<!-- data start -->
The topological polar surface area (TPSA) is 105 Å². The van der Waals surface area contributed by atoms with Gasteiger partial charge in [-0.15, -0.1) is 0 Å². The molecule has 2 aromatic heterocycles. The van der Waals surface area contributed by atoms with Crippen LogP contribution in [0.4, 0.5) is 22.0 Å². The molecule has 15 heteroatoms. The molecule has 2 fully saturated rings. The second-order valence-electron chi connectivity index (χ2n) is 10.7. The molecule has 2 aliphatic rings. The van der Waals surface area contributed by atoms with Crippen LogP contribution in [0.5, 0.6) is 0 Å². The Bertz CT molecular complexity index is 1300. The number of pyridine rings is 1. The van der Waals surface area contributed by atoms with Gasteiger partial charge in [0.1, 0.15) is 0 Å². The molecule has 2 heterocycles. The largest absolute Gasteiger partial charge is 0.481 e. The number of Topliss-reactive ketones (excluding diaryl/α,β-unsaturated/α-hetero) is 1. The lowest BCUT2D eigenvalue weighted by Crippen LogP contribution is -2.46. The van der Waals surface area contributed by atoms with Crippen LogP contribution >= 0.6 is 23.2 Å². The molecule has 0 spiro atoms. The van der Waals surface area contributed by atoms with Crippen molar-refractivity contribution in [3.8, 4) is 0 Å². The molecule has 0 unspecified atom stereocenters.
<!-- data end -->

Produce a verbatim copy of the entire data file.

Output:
The topological polar surface area (TPSA) is 105 Å². The van der Waals surface area contributed by atoms with Gasteiger partial charge in [-0.15, -0.1) is 0 Å². The molecule has 2 aromatic heterocycles. The van der Waals surface area contributed by atoms with Crippen LogP contribution in [0.4, 0.5) is 22.0 Å². The molecule has 15 heteroatoms. The molecule has 2 fully saturated rings. The second-order valence-electron chi connectivity index (χ2n) is 10.7. The molecule has 2 aliphatic rings. The van der Waals surface area contributed by atoms with Crippen LogP contribution in [0.5, 0.6) is 0 Å². The Bertz CT molecular complexity index is 1300. The number of pyridine rings is 1. The van der Waals surface area contributed by atoms with Gasteiger partial charge in [0.1, 0.15) is 0 Å². The molecule has 2 heterocycles. The largest absolute Gasteiger partial charge is 0.481 e. The number of Topliss-reactive ketones (excluding diaryl/α,β-unsaturated/α-hetero) is 1. The lowest BCUT2D eigenvalue weighted by Crippen LogP contribution is -2.46. The van der Waals surface area contributed by atoms with Crippen LogP contribution >= 0.6 is 23.2 Å². The molecule has 0 spiro atoms. The van der Waals surface area contributed by atoms with Crippen molar-refractivity contribution in [3.8, 4) is 0 Å². The molecule has 0 unspecified atom stereocenters.